Cross-jurisdictional sharing of public health syndrome data is useful for many reasons, among them to provide a larger regional or national view of activity and to determine if unusual activity observed in one jurisdiction is atypical. Considerable barriers to sharing of public health data exist, including maintaining control of potentially sensitive data and having informatics systems available to take and view data. The Distribute project [1,2] has successfully enabled cross-jurisdictional sharing of ILI syndrome data through a community of practice approach to facilitate control and trust, and a distributed informatics solution. The Gossamer system  incorporates methods used in several UW projects including Distribute. Gossamer has been designed in a modular fashion to be hosted using virtual or physical machines, including inside cloud environments. Two modules of the Gossamer system are designed for aggregate data sharing, and provide a subset of the Distribute functionality. The Distribute and Gossamer systems have been used for ad-hoc sharing in three different contexts; sharing of common ILI data for research into syndrome standardization, sharing syndromic data for specific events (2010 Olympics) and for pilot regional sharing of respiratory lab results. Two additional projects are underway to share specific syndromes of recent interest: alcohol related and heat related ED visits.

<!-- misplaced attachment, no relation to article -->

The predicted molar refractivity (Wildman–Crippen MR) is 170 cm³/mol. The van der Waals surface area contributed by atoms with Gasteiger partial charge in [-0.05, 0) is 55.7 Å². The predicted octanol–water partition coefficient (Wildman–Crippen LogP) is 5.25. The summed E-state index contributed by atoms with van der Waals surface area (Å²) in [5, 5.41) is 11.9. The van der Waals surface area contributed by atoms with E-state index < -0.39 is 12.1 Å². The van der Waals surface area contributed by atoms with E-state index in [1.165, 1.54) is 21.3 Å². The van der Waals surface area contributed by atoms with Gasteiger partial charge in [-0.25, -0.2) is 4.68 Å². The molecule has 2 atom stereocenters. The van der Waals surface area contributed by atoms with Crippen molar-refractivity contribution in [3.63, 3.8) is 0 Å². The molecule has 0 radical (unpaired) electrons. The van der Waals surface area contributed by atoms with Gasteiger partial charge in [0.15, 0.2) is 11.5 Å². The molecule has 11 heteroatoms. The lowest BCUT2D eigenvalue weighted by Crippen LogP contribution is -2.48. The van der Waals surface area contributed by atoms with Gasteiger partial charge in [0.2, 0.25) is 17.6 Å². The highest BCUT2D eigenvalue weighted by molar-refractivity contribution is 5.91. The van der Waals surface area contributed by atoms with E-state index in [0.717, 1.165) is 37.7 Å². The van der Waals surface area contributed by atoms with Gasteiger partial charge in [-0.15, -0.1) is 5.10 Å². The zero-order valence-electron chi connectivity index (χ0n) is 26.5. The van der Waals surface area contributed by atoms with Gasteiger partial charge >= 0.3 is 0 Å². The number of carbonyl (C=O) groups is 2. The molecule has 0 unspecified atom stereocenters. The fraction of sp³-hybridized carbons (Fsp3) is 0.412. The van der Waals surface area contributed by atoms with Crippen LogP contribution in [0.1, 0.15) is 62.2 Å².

To demonstrate how rapid adhoc sharing of surveillance data can be achieved through informatics methods developed for the Distribute project.